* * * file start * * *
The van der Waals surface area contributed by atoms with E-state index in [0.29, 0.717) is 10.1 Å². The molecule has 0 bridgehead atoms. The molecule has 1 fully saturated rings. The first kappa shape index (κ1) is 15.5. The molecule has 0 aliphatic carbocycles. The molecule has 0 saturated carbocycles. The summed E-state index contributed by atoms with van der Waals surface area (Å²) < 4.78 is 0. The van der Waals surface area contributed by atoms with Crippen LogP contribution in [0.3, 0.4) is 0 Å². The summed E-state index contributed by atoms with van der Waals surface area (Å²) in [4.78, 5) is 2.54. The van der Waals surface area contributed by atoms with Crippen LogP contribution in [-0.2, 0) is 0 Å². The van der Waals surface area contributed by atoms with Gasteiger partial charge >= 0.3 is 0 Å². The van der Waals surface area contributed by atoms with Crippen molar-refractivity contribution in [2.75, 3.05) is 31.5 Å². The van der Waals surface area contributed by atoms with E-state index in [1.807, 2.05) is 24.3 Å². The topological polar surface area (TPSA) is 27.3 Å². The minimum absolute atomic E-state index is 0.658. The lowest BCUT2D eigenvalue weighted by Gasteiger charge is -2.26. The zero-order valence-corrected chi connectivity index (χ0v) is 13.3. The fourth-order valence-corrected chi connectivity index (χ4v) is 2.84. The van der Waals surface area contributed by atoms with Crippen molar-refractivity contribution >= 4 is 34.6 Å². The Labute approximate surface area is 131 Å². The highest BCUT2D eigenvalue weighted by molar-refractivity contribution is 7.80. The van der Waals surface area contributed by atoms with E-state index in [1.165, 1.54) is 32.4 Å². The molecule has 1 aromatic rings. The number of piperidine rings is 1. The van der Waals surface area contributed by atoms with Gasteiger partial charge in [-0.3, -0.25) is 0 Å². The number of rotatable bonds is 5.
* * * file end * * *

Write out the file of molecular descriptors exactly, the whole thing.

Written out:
The van der Waals surface area contributed by atoms with E-state index in [0.29, 0.717) is 10.1 Å². The molecule has 0 bridgehead atoms. The molecule has 1 fully saturated rings. The first kappa shape index (κ1) is 15.5. The molecule has 0 aliphatic carbocycles. The molecule has 0 saturated carbocycles. The summed E-state index contributed by atoms with van der Waals surface area (Å²) < 4.78 is 0. The van der Waals surface area contributed by atoms with Crippen LogP contribution in [0.3, 0.4) is 0 Å². The summed E-state index contributed by atoms with van der Waals surface area (Å²) in [4.78, 5) is 2.54. The van der Waals surface area contributed by atoms with Crippen LogP contribution in [-0.2, 0) is 0 Å². The van der Waals surface area contributed by atoms with Gasteiger partial charge >= 0.3 is 0 Å². The van der Waals surface area contributed by atoms with Crippen molar-refractivity contribution in [2.75, 3.05) is 31.5 Å². The van der Waals surface area contributed by atoms with E-state index in [1.807, 2.05) is 24.3 Å². The topological polar surface area (TPSA) is 27.3 Å². The minimum absolute atomic E-state index is 0.658. The lowest BCUT2D eigenvalue weighted by Gasteiger charge is -2.26. The zero-order valence-corrected chi connectivity index (χ0v) is 13.3. The fourth-order valence-corrected chi connectivity index (χ4v) is 2.84. The van der Waals surface area contributed by atoms with Crippen molar-refractivity contribution >= 4 is 34.6 Å². The Labute approximate surface area is 131 Å². The highest BCUT2D eigenvalue weighted by molar-refractivity contribution is 7.80. The van der Waals surface area contributed by atoms with E-state index in [1.165, 1.54) is 32.4 Å². The molecule has 1 aromatic rings. The number of piperidine rings is 1. The van der Waals surface area contributed by atoms with Gasteiger partial charge in [-0.3, -0.25) is 0 Å². The number of rotatable bonds is 5.